Presidential Powers and the War on Terror

Abstract

By answering various relevant questions, this paper seeks to look into the aspect of the presidential power and its relation with the war on terror. To this end, an analysis of the various incidences that called for the intervention of the president shall be delved into before a shift is made to identify the key aspects and discourses that play a role in the establishment of presidential supremacy.

The paper shall make attempts to identify and put into use a multi-sited ethnography by not only borrowing examples from various timeframes in the various continents across the globe but also taking into consideration the uniqueness of the situations at hand.

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This paper will serve as an analysis of the theoretical propositions implied by political ideologies and present them in conversation with human nature as a global manifestation of the phenomenon. This project shall also serve as an illustration of the theory of multidimensional transnational involvement of politics in their historic and contemporary manifestations as well as present the argument that current analysis as has been presented by various scholars.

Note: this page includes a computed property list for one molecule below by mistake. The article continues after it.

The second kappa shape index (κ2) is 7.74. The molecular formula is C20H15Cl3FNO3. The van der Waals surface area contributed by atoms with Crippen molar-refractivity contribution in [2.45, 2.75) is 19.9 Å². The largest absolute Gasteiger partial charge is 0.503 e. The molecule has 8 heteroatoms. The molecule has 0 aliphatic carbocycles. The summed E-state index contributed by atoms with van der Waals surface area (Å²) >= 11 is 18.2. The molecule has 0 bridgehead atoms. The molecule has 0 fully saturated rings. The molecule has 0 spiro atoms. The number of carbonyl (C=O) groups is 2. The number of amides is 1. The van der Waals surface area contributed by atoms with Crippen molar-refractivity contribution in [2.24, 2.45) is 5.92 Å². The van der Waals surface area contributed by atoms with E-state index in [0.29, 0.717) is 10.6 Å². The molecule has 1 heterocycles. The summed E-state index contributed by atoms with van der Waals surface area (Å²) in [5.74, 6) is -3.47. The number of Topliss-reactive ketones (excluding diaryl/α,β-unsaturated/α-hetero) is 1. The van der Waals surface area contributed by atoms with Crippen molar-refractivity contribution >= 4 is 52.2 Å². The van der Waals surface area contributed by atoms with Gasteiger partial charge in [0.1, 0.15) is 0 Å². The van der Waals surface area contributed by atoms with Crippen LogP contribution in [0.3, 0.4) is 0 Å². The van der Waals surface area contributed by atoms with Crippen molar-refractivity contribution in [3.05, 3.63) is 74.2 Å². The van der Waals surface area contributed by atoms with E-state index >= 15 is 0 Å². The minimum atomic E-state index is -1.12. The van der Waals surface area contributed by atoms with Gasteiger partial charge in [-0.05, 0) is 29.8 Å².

Introduction

The September11, 2001 attacks on the United States put the powers of the president on a spot-check and led to a generalized debate on what the president could and could not do even in the pretext of the war on terror. Among other items, President Bush argued that presidential powers allowed him to define the status and handling of individuals regarded as proponents of terrorism.

This element was later implemented with the president being allowed to issues orders without congress approval. The American constitution and indeed the constitutions of most nations in the world hold that the individuals who entitled with public authority must note that they cannot be above the law.